Wake-Up Call

Saturday, August 9, 2008: An 18-year-old student, Fredy Villanueva, was shot by the police in a park located in the Montreal North neighbourhood. The act was immediately denounced as excessive.

Sunday, August 10, 2008: Violence erupts in the community, cars are set on fire, some businesses are ransacked and a number of arrests are made. Stunned by the riot, Montrealers are given a taste of what some European and American cities already know too well.

Saturday, September 6, 2008: In a gesture of goodwill, the Montreal Symphony Orchestra performs its first outdoor concert ever in Montreal North. It was a meaningful moment though it did not attract the audience that it hoped to.

Wednesday, September 17, 2008: At the borough council meeting, a group of concerned citizens ask for Mayor Marcel Parent’s resignation. The Mayor is stunned, but denies any responsibility. Police presence can be felt around City Hall, while the provincial police investigate the case.

Around the world, there are cities where this series of events would have triggered an immediate interest on the part of schools of architecture eager to engage in such pertinent issues as low-income neighbourhoods, social exclusion and public space. Not so in Montreal. The killing of Fredy Villanueva happened in the borough’s northeast end, an enclave along the north shore of Montreal Island with densities twice that of Montreal North’s average–where few amenities cater to young people and where public transportation falls well short of the optimal number of routes and frequency. When combined with large numbers of recent immigrants, single-parent families and high rates of unemployment, the stage is set.

Meanwhile, at McGill University, students come from all over the world to spend three or four years in Montreal, rarely extending themselves beyond the boundaries of a very limited downtown core. A few might venture as far as the fashionable Plateau area but none will hop on the subway and exit at Sauv or Angrignon to just look around. Taking a bus into unknown territory and going as far as the park where Fredy was killed is nearly unimaginable.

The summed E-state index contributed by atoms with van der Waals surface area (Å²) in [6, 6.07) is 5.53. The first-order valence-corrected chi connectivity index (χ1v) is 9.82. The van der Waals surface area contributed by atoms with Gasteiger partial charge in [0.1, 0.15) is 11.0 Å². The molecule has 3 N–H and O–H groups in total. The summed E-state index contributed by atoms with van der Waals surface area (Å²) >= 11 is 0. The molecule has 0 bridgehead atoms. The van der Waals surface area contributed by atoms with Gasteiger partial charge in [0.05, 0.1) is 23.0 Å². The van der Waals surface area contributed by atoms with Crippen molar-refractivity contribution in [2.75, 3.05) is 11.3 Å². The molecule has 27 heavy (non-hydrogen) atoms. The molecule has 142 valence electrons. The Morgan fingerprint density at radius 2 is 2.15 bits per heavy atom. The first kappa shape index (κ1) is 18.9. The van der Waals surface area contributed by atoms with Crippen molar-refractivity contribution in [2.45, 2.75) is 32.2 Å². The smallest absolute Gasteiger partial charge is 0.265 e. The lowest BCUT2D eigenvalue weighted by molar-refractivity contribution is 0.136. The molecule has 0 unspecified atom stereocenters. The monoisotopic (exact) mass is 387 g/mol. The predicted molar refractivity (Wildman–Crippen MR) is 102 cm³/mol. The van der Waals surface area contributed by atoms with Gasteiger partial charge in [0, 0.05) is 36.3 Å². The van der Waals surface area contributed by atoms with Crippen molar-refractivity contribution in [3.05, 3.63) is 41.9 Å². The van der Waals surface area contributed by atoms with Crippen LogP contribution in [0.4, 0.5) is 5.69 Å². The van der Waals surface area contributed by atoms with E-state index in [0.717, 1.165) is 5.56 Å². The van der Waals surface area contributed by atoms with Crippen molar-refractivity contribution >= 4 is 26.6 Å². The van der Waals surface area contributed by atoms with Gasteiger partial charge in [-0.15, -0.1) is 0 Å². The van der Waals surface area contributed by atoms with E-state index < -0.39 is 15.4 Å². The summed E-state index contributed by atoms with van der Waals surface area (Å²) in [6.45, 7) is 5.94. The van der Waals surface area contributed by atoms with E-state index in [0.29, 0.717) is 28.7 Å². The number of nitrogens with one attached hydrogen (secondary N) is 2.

McGill is not alone in this. Students at the Universit de Montral might begin their course of study with wider horizons, but they seldom choose projects in areas such as Montreal North, Pierrefonds or Laval, neighbourhoods where some of them actually live.

I suggest that our schools of architecture remind themselves that they are being subsidized by public funds and as such should start opening their eyes to the realities that surround them.

I believe that our schools might benefit from a moratorium on downtown projects, with an obligation to find sites that are accessible only by bus and not just by subway. Perhaps then, teachers and students alike will start to understand the meaning of the word “responsibility” so that we all might benefit from the vast urban realities examined by our schools of architecture. CA

Odile Hnault is an architectural critic, writer, professional advisor and occasionally teaches at the Universit du Qubec Montral (UQAM).

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